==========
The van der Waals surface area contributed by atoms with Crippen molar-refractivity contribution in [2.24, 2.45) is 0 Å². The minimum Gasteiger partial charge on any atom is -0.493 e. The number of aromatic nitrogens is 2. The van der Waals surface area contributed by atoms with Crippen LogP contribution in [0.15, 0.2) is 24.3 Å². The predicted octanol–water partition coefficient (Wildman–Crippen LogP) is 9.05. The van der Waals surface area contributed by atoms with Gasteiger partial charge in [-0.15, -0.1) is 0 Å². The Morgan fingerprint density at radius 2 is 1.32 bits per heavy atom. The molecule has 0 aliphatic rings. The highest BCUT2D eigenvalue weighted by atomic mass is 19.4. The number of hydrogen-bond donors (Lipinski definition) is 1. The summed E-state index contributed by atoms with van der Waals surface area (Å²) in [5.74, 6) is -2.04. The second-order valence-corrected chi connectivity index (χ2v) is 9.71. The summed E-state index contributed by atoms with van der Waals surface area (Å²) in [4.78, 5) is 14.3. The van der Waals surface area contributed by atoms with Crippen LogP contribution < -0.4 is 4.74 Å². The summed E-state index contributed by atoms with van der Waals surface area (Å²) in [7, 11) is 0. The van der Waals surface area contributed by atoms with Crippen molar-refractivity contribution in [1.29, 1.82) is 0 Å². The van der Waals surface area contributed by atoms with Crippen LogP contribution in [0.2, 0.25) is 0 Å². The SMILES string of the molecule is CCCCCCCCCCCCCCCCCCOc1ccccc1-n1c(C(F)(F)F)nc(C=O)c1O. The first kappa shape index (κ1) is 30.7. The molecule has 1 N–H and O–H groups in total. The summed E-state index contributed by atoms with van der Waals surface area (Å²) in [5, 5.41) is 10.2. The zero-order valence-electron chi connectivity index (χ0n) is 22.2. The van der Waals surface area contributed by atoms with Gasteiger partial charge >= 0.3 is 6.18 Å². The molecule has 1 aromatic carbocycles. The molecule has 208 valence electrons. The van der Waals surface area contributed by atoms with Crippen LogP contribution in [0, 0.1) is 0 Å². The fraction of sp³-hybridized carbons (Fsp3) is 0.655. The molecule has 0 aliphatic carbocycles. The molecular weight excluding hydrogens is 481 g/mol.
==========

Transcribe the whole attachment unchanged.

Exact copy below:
The van der Waals surface area contributed by atoms with Crippen molar-refractivity contribution in [2.24, 2.45) is 0 Å². The minimum Gasteiger partial charge on any atom is -0.493 e. The number of aromatic nitrogens is 2. The van der Waals surface area contributed by atoms with Crippen LogP contribution in [0.15, 0.2) is 24.3 Å². The predicted octanol–water partition coefficient (Wildman–Crippen LogP) is 9.05. The van der Waals surface area contributed by atoms with Gasteiger partial charge in [-0.15, -0.1) is 0 Å². The Morgan fingerprint density at radius 2 is 1.32 bits per heavy atom. The molecule has 0 aliphatic rings. The highest BCUT2D eigenvalue weighted by atomic mass is 19.4. The number of hydrogen-bond donors (Lipinski definition) is 1. The summed E-state index contributed by atoms with van der Waals surface area (Å²) in [5.74, 6) is -2.04. The second-order valence-corrected chi connectivity index (χ2v) is 9.71. The summed E-state index contributed by atoms with van der Waals surface area (Å²) in [4.78, 5) is 14.3. The van der Waals surface area contributed by atoms with Crippen LogP contribution < -0.4 is 4.74 Å². The summed E-state index contributed by atoms with van der Waals surface area (Å²) in [7, 11) is 0. The van der Waals surface area contributed by atoms with Crippen molar-refractivity contribution in [1.29, 1.82) is 0 Å². The van der Waals surface area contributed by atoms with Crippen LogP contribution in [0.2, 0.25) is 0 Å². The SMILES string of the molecule is CCCCCCCCCCCCCCCCCCOc1ccccc1-n1c(C(F)(F)F)nc(C=O)c1O. The first kappa shape index (κ1) is 30.7. The molecule has 1 N–H and O–H groups in total. The summed E-state index contributed by atoms with van der Waals surface area (Å²) in [5, 5.41) is 10.2. The zero-order valence-electron chi connectivity index (χ0n) is 22.2. The van der Waals surface area contributed by atoms with Gasteiger partial charge >= 0.3 is 6.18 Å². The molecule has 1 aromatic carbocycles. The molecule has 208 valence electrons. The van der Waals surface area contributed by atoms with Crippen LogP contribution in [0, 0.1) is 0 Å². The fraction of sp³-hybridized carbons (Fsp3) is 0.655. The molecule has 0 aliphatic carbocycles. The molecular weight excluding hydrogens is 481 g/mol.